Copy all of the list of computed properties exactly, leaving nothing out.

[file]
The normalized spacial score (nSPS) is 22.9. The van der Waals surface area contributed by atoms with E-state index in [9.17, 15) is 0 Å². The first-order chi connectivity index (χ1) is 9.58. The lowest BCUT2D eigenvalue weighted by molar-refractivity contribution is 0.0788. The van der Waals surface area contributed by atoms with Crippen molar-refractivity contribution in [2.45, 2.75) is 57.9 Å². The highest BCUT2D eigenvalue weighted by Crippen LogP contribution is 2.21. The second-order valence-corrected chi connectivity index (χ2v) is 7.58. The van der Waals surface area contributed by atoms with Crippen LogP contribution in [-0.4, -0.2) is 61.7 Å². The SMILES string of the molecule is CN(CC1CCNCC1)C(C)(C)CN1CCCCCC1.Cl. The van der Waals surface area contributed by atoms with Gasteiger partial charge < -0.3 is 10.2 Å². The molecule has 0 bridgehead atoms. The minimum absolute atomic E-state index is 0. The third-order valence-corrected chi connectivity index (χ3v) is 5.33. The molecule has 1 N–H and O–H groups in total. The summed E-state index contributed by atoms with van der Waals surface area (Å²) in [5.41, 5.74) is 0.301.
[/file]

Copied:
The normalized spacial score (nSPS) is 22.9. The van der Waals surface area contributed by atoms with E-state index in [9.17, 15) is 0 Å². The first-order chi connectivity index (χ1) is 9.58. The lowest BCUT2D eigenvalue weighted by molar-refractivity contribution is 0.0788. The van der Waals surface area contributed by atoms with Crippen molar-refractivity contribution in [2.45, 2.75) is 57.9 Å². The highest BCUT2D eigenvalue weighted by Crippen LogP contribution is 2.21. The second-order valence-corrected chi connectivity index (χ2v) is 7.58. The van der Waals surface area contributed by atoms with Crippen LogP contribution in [-0.4, -0.2) is 61.7 Å². The SMILES string of the molecule is CN(CC1CCNCC1)C(C)(C)CN1CCCCCC1.Cl. The van der Waals surface area contributed by atoms with Gasteiger partial charge < -0.3 is 10.2 Å². The molecule has 0 bridgehead atoms. The minimum absolute atomic E-state index is 0. The third-order valence-corrected chi connectivity index (χ3v) is 5.33. The molecule has 1 N–H and O–H groups in total. The summed E-state index contributed by atoms with van der Waals surface area (Å²) in [5.41, 5.74) is 0.301.